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Breaking up with U.S. Bank

And we’re never, ever getting back together.

Sophie Warrick

Sophie Warrick

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In August 2011, Hamline launched a policy enabling students who used U.S. Bank to link their bank accounts to their Hamline ID, allowing such individuals to utilize their student IDs as debit cards. For the past six years, this had been the status quo.

“[The policy began] around the time when we opened Anderson [Center],” recalled Dean of Students and Title IX Coordinator Patti Klein. “That’s when [Hamline] switched from [being linked with] Associated Bank to [being linked with] U.S. Bank”.

However, as of Nov. 12, this policy has been discontinued. Students who are making use of it will still be able to link their IDs with their bank accounts until they graduate, but if they lose their IDs they will not be able to re-activate them for this function, and the program will not be re-introduced to future incoming classes and transfer students. Klein cited that a major reason for this change was simply the fact that few students were choosing to take advantage of it.

“In the last two years, [we have had] hardly any students who chose to link their bank account with their ID card,” Klein said. “They, as a bank, can’t confirm with us the exact number of Hamline [students] who are still linked in this way, for privacy reasons, but it just didn’t seem to be a program that was needed.”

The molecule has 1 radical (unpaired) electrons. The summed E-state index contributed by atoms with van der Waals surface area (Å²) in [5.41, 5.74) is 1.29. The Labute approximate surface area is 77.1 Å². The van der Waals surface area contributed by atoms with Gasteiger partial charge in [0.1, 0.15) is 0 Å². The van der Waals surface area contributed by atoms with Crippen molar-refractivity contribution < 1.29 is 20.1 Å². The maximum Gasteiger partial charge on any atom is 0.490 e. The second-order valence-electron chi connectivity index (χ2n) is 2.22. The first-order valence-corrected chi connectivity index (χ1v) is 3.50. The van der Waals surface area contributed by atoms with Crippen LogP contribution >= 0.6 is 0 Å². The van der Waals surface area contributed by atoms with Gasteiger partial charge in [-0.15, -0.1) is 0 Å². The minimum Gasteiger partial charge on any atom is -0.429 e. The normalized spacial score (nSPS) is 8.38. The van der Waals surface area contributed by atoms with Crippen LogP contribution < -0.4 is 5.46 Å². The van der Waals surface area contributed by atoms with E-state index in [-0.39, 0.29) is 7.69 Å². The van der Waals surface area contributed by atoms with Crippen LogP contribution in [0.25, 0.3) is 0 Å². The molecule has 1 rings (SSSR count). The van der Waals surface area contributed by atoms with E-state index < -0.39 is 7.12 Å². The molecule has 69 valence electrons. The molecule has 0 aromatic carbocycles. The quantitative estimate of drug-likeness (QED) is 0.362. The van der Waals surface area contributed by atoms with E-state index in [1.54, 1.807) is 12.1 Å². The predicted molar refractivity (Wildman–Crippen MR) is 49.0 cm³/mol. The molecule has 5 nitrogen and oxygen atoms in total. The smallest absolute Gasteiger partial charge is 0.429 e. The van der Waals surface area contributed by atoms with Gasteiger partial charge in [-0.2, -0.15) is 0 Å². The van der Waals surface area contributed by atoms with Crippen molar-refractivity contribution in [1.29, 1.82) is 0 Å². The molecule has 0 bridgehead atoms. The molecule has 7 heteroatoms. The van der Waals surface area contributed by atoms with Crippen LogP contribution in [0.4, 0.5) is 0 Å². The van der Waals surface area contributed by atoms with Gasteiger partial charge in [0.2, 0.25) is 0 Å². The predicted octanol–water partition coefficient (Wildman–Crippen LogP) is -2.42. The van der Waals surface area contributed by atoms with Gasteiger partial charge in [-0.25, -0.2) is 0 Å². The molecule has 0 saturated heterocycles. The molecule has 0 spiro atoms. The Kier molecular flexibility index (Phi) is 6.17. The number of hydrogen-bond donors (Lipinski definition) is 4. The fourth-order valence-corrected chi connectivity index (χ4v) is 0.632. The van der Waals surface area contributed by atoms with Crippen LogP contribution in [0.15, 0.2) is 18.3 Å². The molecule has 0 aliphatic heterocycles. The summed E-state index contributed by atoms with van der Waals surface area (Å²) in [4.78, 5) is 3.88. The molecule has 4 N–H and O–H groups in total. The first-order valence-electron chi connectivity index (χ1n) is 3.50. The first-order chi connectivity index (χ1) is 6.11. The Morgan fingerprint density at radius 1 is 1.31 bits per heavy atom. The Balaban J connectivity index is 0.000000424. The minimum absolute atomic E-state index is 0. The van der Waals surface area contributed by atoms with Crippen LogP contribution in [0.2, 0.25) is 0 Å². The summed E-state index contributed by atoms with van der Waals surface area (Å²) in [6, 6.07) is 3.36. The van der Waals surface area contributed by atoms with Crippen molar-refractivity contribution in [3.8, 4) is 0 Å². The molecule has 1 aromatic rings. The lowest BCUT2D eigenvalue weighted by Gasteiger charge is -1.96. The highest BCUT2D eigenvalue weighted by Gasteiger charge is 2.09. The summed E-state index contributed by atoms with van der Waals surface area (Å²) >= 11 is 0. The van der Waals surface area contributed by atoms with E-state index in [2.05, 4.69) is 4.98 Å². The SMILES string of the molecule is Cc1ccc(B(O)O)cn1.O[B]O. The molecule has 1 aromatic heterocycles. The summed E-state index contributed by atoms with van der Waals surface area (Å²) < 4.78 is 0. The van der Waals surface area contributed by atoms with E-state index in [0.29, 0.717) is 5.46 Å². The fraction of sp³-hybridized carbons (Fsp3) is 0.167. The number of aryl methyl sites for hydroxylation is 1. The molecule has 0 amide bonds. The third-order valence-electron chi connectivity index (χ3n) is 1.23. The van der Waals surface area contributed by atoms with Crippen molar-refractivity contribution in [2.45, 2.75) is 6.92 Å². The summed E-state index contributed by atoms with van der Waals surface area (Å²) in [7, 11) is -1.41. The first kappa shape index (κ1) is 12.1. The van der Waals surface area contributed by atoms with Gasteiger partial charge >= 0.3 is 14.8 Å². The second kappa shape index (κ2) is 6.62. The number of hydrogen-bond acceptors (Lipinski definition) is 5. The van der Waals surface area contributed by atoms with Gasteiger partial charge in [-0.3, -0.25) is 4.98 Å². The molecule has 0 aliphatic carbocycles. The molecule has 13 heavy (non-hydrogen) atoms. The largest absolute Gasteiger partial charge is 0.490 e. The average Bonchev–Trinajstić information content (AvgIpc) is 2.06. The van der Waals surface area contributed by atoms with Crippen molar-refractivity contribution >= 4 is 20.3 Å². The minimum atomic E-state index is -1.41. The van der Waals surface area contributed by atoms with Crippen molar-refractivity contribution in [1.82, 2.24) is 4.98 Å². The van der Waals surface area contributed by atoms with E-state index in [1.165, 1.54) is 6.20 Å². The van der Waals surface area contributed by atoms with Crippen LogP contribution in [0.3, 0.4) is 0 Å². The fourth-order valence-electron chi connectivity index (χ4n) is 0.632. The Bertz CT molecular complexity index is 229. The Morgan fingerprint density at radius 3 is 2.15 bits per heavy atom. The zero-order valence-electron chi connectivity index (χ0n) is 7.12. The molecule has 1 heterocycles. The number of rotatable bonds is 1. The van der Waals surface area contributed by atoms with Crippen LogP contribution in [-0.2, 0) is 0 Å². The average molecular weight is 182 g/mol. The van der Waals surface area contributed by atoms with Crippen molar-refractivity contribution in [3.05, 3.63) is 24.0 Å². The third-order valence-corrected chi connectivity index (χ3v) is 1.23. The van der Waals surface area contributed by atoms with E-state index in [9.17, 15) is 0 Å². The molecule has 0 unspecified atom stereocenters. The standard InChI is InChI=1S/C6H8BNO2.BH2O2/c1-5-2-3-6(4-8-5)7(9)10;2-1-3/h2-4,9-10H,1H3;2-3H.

Klein’s words were echoed within the Hamline community, as even students who have U.S. Bank accounts chose not to take advantage of the policy.

“I didn’t want to risk having to lose both [my student ID and my debit card, if they were both the same card]. I wanted to protect both my student life and my money, ‘cause money’s kind of important,”  sophomore Alayna Baggenstoss said.

Ironically, several students who do not have accounts through U.S. Bank proved to be more critical of the change than Baggenstoss was.

“If [the university] knew [the program would end up being discontinued], they shouldn’t have given out the cards in the first place,”  first-year Ryen Nielsen said. “That’s just bad foresight.”

Sophomore Helen Maclay voiced similar views.

“It’s an inconvenience [if you lose your ID],”  Maclay said. “I think it’s unfortunate… that [this change happened] smack in the middle of the month. The people [who it affects] were… probably notified, but I hadn’t heard about it… Then again, I don’t use [U.S. Bank]”.

Klein confirmed that the affected students had been made aware of the policy change and its implications.

“Anyone who is using their ID [as a debit card] right now, knows that [this function does not stop for them],” Klein explained. “We are just not issuing new cards, and the bank is not re-activating any additional cards [if they get lost]… But there’s just not enough interest in [the policy to keep it going], and from a business standpoint, it didn’t fiscally make sense.”

She asserted that U.S. Bank would still offer on-campus ATMs at Hamline, and that students would still receive the opportunity to set up accounts with U.S. Bank at orientation.

“We just wanted to make sure that no one’s service was altered or changed, and that there was no inconvenience to anyone,” Klein said.

If Hamline students have any questions, concerns or feedback regarding this change that they would like to share, they should feel free to voice them to Safety & Security.

 

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Breaking up with U.S. Bank